In June 2016, the government of Zambia called off its original plan to cull 2000 hippos from the country’s Luangwa River. A few weeks later, wildlife conservationists say, the government reversed its decision, and the trophy hunters employed to kill the hippos were back in business. Advocates for the animals say the government’s reasons for the slaughter plan are, at best, unsupported by science, and at worst, corrupt.
Government officials had initially cited fears of anthrax, insufficient water, and overpopulation as evidence a cull was necessary. Yet Will Travers, president of the nonprofit Born Free Foundation, says there is no current anthrax threat in Zambia, and that the water levels are the highest they’ve been in years. “They are on thin ground scientifically,” he told New Scientist.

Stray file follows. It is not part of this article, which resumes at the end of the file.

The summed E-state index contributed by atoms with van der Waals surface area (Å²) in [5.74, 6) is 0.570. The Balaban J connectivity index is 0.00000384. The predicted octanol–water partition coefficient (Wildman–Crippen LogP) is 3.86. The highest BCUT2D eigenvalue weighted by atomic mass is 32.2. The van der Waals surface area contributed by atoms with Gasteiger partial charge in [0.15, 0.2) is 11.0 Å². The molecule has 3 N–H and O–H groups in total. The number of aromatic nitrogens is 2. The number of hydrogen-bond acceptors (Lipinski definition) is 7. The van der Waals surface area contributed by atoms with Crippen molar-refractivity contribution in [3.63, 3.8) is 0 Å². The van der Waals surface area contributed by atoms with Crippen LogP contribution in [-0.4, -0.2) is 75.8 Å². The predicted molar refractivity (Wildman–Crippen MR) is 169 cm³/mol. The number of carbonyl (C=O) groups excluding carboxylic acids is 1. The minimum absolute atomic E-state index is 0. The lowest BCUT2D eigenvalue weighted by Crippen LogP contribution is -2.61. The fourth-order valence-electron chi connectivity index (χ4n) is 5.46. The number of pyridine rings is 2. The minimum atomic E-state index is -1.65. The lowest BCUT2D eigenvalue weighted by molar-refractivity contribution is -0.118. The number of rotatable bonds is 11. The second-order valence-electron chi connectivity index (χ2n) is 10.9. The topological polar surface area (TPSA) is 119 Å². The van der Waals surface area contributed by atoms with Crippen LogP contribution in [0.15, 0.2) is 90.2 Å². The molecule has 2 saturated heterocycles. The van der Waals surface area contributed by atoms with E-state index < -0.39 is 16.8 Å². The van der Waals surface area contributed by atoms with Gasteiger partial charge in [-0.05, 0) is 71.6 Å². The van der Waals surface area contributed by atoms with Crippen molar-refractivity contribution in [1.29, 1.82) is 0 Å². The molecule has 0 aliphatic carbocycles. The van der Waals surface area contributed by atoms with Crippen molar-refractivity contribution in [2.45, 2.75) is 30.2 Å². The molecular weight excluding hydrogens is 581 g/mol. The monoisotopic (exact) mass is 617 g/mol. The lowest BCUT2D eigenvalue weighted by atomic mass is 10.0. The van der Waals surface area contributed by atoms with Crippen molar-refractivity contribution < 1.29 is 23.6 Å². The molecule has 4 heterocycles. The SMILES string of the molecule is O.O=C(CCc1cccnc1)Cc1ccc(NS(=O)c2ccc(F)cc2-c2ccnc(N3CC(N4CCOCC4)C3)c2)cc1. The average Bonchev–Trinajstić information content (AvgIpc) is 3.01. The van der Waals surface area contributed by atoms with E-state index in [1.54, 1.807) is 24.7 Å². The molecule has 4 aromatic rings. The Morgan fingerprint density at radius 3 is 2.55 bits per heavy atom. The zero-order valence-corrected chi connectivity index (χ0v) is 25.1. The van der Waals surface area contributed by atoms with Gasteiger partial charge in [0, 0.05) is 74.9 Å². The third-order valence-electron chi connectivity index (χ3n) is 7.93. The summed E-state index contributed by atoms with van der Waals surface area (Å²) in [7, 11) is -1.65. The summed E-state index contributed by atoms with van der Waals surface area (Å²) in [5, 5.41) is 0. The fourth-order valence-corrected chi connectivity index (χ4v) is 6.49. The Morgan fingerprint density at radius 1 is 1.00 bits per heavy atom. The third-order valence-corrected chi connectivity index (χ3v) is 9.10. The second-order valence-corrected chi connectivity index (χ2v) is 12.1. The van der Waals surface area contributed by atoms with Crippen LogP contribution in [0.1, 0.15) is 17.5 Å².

Why, then, would a government choose to kill hundreds of animals a year for the next five years? It’s unclear. What is clear is that the government contract to execute the killings went to a trophy hunting outlet called Mabwe Adventures. Mabwe Adventures appears to have teamed up with a safari company called Theo De Marillac Safaris, which is reportedly marketing the hippo-hunting opportunity to tourists.
According to Born Free, the safari company invited would-be cullers to “experience the rare and exciting opportunity of participating in a controlled hippo hunt” for upwards of $12,000. “This walk and stalk hunt over the flood plains means hippo are hunted on land, making this a very exciting, adrenalin-pumping safari,” the company promised.
News of the contract was met with public outrage, which initially inspired the government to call off the hunt. After a brief meeting with stakeholders, the decision was reversed, and the cull resumed.
“There’s a relentless effort to press ahead,” Travers said. “But at the moment, I can’t see how they can justify what’s going on.”
[h/t New Scientist]
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